Figure 1 Structures of IFN family members. Schematic, and ribbon diagrams, show the six secondary structural elements of the type-I (A), pdbid = 1AU, type-III (B), pdbid = 3HHC, and type-II (C), pdbid = 6E3K IFNs. IFN structures are rainbow colored from the N-terminus helix A (blue) to the C-terminal helix F (red).
In contrast to the monomeric type- I and type-III IFNs, IFNγ adopts an intercalated dimer structure, where helices E and F from one chain are “swapped” with the other subunit of the dimer (Figure 1C). Like the IFNλs, the structure of IFNγ is most similar to IL10, which is the founding member of the IL-10 cytokine family (12, 21, 32, 76–78). These data confirm that each IFN family adopts a distinct α-helical scaffold, which must “handle” various amounts of sequence variation to regulate engagement of their cellular receptors. For example, there is one highly conserved type-II IFNγ dimer, whereas there are 16 monomeric type-I IFNs (35%–95% sequence identity) and 4 type-III IFNs (28%–96% sequence identity) that exhibit variable amino acid sequence identities. This highlights the distinct mechanisms used by each IFN family to regulate biological activity. Receptor homodimerization by IFNγ, versus variable IFN/IFN-receptor contacts by monomeric type-I and type-III IFNs. These mechanisms will be reviewed in more detail below.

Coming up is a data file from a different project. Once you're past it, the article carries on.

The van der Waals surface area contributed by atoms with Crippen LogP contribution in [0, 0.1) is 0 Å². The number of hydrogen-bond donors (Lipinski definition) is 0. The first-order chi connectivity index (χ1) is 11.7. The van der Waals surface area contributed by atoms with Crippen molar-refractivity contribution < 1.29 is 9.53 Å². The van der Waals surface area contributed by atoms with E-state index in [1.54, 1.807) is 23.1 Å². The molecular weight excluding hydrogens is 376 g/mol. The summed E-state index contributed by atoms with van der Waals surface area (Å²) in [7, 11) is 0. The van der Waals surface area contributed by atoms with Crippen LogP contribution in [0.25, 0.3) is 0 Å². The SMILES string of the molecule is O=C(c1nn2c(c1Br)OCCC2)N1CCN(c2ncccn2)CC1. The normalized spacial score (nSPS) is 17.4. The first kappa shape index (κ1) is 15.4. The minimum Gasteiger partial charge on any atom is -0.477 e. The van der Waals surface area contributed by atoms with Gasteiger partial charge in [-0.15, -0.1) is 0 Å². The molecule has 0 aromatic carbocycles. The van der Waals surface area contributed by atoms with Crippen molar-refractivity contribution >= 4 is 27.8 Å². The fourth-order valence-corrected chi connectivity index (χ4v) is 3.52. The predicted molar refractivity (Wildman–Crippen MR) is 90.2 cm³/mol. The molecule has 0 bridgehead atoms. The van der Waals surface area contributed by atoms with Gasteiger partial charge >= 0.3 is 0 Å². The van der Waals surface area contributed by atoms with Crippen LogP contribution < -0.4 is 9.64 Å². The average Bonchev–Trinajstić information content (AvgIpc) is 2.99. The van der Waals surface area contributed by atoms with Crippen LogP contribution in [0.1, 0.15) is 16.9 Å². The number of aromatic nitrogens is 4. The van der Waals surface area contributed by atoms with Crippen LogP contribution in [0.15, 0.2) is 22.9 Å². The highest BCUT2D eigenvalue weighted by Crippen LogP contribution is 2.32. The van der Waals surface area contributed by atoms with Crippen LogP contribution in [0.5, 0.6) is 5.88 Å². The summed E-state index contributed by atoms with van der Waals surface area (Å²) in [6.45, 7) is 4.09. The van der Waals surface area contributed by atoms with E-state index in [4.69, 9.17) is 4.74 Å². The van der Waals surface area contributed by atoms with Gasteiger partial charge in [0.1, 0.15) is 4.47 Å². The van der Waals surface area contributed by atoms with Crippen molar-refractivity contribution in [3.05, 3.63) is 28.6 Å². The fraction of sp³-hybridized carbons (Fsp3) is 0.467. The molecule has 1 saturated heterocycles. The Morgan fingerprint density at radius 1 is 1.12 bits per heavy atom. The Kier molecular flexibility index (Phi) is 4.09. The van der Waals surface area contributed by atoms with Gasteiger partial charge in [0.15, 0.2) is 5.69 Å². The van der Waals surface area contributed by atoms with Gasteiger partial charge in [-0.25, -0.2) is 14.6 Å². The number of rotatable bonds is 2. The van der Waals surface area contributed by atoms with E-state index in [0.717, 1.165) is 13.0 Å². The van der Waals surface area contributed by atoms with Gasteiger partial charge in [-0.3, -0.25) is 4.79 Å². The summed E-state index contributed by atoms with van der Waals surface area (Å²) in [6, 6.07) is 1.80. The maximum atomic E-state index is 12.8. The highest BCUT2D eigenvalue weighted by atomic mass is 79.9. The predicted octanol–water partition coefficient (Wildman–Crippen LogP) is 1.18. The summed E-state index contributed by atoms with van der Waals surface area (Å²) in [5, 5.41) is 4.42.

The Type-III IFNλ/IFNλR1/IL10R2 Complex